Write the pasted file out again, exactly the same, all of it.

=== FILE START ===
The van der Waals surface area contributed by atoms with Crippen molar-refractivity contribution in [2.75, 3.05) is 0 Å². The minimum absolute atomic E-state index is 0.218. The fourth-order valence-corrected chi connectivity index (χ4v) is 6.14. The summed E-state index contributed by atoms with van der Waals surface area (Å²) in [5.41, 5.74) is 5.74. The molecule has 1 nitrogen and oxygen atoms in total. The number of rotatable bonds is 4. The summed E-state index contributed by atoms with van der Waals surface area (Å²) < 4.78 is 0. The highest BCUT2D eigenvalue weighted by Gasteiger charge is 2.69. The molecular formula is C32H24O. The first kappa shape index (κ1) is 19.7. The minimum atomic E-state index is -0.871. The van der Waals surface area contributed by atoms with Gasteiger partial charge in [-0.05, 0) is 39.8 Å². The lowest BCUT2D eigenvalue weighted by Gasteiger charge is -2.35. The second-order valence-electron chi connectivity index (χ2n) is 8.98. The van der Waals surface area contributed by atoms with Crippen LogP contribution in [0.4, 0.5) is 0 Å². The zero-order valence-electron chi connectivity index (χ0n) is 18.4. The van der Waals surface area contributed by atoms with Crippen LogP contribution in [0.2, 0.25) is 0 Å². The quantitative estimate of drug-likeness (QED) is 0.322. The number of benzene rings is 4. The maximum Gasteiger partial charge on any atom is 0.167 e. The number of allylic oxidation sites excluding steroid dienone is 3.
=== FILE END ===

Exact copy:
The van der Waals surface area contributed by atoms with Crippen molar-refractivity contribution in [2.75, 3.05) is 0 Å². The minimum absolute atomic E-state index is 0.218. The fourth-order valence-corrected chi connectivity index (χ4v) is 6.14. The summed E-state index contributed by atoms with van der Waals surface area (Å²) in [5.41, 5.74) is 5.74. The molecule has 1 nitrogen and oxygen atoms in total. The number of rotatable bonds is 4. The summed E-state index contributed by atoms with van der Waals surface area (Å²) < 4.78 is 0. The highest BCUT2D eigenvalue weighted by Gasteiger charge is 2.69. The molecular formula is C32H24O. The first kappa shape index (κ1) is 19.7. The minimum atomic E-state index is -0.871. The van der Waals surface area contributed by atoms with Gasteiger partial charge in [-0.05, 0) is 39.8 Å². The lowest BCUT2D eigenvalue weighted by Gasteiger charge is -2.35. The second-order valence-electron chi connectivity index (χ2n) is 8.98. The van der Waals surface area contributed by atoms with Crippen LogP contribution in [0.4, 0.5) is 0 Å². The zero-order valence-electron chi connectivity index (χ0n) is 18.4. The van der Waals surface area contributed by atoms with Crippen LogP contribution in [0.2, 0.25) is 0 Å². The quantitative estimate of drug-likeness (QED) is 0.322. The number of benzene rings is 4. The maximum Gasteiger partial charge on any atom is 0.167 e. The number of allylic oxidation sites excluding steroid dienone is 3.